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Class Action Defense Issues–G.M. Sign v. Global Shop: New Case Law Does Not Constitute "Order Or Other Paper" Permitting Removal Of Class Action To Federal Court After 30-Day Period Has Lapsed Illinois Court Holds

The “Order or Other Paper” Exception to the 30-Day Period to Remove a State Court Action to Federal Court is not Satisfied By New Appellate Law

We have discussed that class action defense often benefits from removal of the case to federal court, and that the Class Action Fairness Act of 2005 (CAFA) greatly expanded access to federal courts in class action cases, in separate articles. If CAFA does not apply, then removal of cases to federal court generally is governed by 28 U.S.C. § 1446, also discussed in prior articles related to class action defense. Broadly speaking, the defense must remove a case to federal court within 30 days of receipt of the complaint or “a copy of an amended pleading, motion, order or other paper from which it may first be ascertained that the case is one which is or has become removable,” 28 U.S.C. § 1446(b) (italics added). This 30-day time period is “mandatory” but not “jurisdictional.” Fristoe v. Reynolds Metals Co., 615 F.2d 1209, 1212 (9th Cir. 1980); Somlyo v. J. Lu-Rob Enterprises, Inc., 932 F.2d 1043, 1046 (2d Cir. 1991). On May 9, 2006, an Illinois federal district court considered whether a recent Seventh Circuit opinion constituted an “order or other paper” from which federal jurisdiction “may first be ascertained.” G.M. Sign, Inc. v. Global Shop Solutions, Inc., 430 F.Supp.2d 826 (N.D. Ill. 2006).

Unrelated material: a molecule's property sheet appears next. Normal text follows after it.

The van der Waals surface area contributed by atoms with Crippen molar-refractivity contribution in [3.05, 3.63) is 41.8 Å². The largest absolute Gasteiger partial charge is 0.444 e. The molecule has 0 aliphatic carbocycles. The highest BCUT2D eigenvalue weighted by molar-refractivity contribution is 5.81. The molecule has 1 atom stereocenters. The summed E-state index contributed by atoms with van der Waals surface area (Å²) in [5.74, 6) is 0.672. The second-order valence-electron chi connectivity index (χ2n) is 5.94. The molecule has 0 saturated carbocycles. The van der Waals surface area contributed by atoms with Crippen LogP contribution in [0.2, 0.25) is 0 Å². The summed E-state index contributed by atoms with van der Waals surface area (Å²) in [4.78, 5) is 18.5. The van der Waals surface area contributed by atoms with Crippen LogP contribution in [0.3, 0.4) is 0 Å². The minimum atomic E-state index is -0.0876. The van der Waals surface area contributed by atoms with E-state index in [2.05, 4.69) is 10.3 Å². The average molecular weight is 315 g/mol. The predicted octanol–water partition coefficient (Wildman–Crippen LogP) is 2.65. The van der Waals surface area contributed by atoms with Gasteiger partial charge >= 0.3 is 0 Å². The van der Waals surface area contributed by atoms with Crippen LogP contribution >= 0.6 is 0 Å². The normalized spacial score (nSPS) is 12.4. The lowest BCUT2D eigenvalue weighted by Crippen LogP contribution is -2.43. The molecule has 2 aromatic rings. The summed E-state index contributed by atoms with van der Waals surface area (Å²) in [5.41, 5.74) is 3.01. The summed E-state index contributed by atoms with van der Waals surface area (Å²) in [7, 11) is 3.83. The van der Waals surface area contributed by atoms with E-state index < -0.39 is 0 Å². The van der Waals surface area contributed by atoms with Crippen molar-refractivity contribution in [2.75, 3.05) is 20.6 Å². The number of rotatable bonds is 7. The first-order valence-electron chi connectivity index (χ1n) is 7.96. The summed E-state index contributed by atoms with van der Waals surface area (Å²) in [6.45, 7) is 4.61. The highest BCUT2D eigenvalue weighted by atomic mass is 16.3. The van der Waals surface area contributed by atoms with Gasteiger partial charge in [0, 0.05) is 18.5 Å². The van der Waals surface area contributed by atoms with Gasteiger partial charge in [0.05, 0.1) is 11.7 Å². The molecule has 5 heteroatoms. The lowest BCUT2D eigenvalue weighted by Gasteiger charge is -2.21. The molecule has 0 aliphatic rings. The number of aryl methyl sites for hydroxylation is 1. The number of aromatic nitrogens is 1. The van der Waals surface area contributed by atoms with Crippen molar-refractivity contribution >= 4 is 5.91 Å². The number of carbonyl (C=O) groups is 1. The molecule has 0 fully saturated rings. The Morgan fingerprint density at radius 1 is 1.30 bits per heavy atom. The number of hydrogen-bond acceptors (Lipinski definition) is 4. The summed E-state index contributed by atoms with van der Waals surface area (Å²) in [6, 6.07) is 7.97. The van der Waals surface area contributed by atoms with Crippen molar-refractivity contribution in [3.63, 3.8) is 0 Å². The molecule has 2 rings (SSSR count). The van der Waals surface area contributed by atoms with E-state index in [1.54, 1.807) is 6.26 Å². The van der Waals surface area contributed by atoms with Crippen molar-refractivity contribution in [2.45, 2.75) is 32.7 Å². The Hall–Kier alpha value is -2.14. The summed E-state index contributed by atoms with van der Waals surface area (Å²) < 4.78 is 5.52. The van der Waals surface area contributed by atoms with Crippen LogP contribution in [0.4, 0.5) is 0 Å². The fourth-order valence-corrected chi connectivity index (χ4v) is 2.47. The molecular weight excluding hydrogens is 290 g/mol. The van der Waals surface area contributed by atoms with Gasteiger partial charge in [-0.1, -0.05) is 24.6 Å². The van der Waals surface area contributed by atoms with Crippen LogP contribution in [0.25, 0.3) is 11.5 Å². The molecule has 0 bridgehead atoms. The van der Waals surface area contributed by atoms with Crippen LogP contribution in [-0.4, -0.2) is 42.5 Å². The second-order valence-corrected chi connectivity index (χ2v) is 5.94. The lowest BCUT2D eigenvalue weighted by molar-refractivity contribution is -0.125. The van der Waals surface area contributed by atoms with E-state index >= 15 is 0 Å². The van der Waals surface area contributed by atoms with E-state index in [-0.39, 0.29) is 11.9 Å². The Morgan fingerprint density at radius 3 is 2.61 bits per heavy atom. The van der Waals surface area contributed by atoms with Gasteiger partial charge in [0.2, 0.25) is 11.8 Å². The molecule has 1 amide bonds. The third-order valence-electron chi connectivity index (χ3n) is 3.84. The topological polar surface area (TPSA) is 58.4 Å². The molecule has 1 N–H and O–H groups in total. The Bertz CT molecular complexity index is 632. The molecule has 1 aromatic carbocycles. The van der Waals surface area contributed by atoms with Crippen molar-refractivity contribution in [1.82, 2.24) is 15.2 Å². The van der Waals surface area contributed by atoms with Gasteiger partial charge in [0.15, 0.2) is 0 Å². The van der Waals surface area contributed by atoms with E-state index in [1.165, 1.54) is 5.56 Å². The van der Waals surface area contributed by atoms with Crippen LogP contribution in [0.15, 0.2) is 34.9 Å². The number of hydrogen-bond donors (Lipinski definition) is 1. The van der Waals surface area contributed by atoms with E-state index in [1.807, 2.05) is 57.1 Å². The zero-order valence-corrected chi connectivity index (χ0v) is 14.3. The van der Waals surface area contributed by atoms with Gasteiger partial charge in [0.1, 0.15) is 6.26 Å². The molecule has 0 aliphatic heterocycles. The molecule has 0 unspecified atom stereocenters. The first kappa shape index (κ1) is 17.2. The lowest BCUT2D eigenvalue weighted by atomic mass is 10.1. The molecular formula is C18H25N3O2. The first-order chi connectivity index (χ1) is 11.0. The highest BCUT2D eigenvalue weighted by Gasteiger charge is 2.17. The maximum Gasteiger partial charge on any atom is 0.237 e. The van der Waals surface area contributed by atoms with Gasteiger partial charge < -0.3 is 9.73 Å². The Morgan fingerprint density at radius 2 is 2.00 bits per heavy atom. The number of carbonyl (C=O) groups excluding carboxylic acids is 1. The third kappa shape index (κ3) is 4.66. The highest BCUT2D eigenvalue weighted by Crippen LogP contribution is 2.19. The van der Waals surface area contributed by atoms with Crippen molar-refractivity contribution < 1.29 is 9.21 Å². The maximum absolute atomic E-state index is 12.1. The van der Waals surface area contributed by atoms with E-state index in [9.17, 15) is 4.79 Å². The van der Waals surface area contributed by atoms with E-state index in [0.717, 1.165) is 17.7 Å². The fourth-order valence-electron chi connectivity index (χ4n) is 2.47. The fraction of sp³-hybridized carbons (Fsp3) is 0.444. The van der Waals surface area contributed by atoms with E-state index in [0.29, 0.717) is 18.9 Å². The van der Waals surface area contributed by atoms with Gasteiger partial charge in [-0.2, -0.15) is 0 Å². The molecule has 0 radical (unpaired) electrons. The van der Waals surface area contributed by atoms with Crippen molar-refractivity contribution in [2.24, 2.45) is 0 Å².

Plaintiff filed suit a putative class action against Global Shop Solutions in Illinois state court for alleged violations of the federal Telephone Consumer Protection Act, 47 U.S.C. § 227 (TCPA), which the then-existing weight of authority held “vests exclusive jurisdiction in state courts for private actions under the TCPA,” though the Seventh Circuit Court of Appeal had not yet addressed the issue. G.M. Sign, at 827-28 and n.1. In fact, a week Global Shop had been served, an Illinois federal district court remanded a similar TCPA action to state court “holding that the TCPA conferred exclusive [jurisdiction] on the state courts.” Id., at 827 (citing Brill v. Countrywide Home Loans, Inc., 2005 WL 2230193 (N.D. Ill. 2005)). After the time for removal had passed, the Seventh Circuit reversed Brill and held that TCPA claims may be brought in federal court both under federal question jurisdiction and under diversity jurisdiction. Brill v. Countrywide Home Loans, Inc., 427 F.3d 446, 451 (7th Cir. 2005). Global Shop removed its class action lawsuit to federal court 32 days after the issuance of Brill.

In response to the motion to remand, Global Shop argued that prior to Brill, removing the class action to federal court would have been deemed an act of “bad faith” and would have exposed it to “the imposition of sanctions,” and so it properly waited until issuance of the Seventh Circuit opinion before filing its notice of removal. G.M. Sign, at 828-29. The district court disagreed, explaining that “all the requirements for diversity jurisdiction . . . existed at the time of the initial pleading,” and that because TCPA is a federal statute claims under it “ordinarily . . . would ‘arise under’ the laws of the United States.” Id., at 829. Also, because the Seventh Circuit had not yet ruled on the question, “there was no binding precedent contrary to removal.” Id. Accordingly, the class action was remanded to state court. Id., at 830.

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